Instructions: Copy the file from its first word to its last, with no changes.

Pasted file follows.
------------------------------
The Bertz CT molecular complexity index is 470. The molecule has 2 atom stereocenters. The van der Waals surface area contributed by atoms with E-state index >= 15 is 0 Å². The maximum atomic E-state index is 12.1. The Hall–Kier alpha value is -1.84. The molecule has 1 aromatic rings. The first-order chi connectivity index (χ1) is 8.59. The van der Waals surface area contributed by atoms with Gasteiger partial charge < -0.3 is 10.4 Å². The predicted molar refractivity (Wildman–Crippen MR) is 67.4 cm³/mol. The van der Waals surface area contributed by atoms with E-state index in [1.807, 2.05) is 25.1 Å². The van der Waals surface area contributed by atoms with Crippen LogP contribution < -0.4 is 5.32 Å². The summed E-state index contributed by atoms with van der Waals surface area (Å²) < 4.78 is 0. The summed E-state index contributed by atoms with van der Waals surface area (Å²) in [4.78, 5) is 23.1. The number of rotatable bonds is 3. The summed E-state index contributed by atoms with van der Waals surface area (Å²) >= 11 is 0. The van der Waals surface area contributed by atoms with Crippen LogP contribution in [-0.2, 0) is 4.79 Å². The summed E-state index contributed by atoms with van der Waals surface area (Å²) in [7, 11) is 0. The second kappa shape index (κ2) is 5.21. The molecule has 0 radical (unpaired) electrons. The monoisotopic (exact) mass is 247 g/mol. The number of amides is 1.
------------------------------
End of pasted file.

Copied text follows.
The Bertz CT molecular complexity index is 470. The molecule has 2 atom stereocenters. The van der Waals surface area contributed by atoms with E-state index >= 15 is 0 Å². The maximum atomic E-state index is 12.1. The Hall–Kier alpha value is -1.84. The molecule has 1 aromatic rings. The first-order chi connectivity index (χ1) is 8.59. The van der Waals surface area contributed by atoms with Gasteiger partial charge < -0.3 is 10.4 Å². The predicted molar refractivity (Wildman–Crippen MR) is 67.4 cm³/mol. The van der Waals surface area contributed by atoms with E-state index in [1.807, 2.05) is 25.1 Å². The van der Waals surface area contributed by atoms with Crippen LogP contribution < -0.4 is 5.32 Å². The summed E-state index contributed by atoms with van der Waals surface area (Å²) < 4.78 is 0. The summed E-state index contributed by atoms with van der Waals surface area (Å²) in [4.78, 5) is 23.1. The number of rotatable bonds is 3. The summed E-state index contributed by atoms with van der Waals surface area (Å²) >= 11 is 0. The van der Waals surface area contributed by atoms with Crippen LogP contribution in [-0.2, 0) is 4.79 Å². The summed E-state index contributed by atoms with van der Waals surface area (Å²) in [7, 11) is 0. The second kappa shape index (κ2) is 5.21. The molecule has 0 radical (unpaired) electrons. The monoisotopic (exact) mass is 247 g/mol. The number of amides is 1.